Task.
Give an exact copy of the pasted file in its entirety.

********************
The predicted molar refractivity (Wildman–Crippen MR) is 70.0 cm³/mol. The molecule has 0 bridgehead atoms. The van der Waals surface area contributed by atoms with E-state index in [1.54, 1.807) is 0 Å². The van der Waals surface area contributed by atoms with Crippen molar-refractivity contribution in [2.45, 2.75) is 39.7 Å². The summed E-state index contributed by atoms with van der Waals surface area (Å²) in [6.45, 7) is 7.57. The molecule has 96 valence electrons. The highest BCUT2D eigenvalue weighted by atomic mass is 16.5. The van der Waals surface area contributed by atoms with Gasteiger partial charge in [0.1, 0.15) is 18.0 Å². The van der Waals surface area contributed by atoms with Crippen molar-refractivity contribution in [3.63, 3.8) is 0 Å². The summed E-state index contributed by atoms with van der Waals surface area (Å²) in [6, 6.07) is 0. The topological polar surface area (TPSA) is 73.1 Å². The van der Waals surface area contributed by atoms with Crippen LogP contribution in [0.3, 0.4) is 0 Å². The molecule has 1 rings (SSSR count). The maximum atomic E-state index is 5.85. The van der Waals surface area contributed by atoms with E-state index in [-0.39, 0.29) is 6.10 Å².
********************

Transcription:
The predicted molar refractivity (Wildman–Crippen MR) is 70.0 cm³/mol. The molecule has 0 bridgehead atoms. The van der Waals surface area contributed by atoms with E-state index in [1.54, 1.807) is 0 Å². The van der Waals surface area contributed by atoms with Crippen molar-refractivity contribution in [2.45, 2.75) is 39.7 Å². The summed E-state index contributed by atoms with van der Waals surface area (Å²) in [6.45, 7) is 7.57. The molecule has 96 valence electrons. The highest BCUT2D eigenvalue weighted by atomic mass is 16.5. The van der Waals surface area contributed by atoms with Gasteiger partial charge in [0.1, 0.15) is 18.0 Å². The van der Waals surface area contributed by atoms with Crippen molar-refractivity contribution in [3.63, 3.8) is 0 Å². The summed E-state index contributed by atoms with van der Waals surface area (Å²) in [6, 6.07) is 0. The topological polar surface area (TPSA) is 73.1 Å². The van der Waals surface area contributed by atoms with Crippen LogP contribution in [0.3, 0.4) is 0 Å². The molecule has 1 rings (SSSR count). The maximum atomic E-state index is 5.85. The van der Waals surface area contributed by atoms with E-state index in [-0.39, 0.29) is 6.10 Å².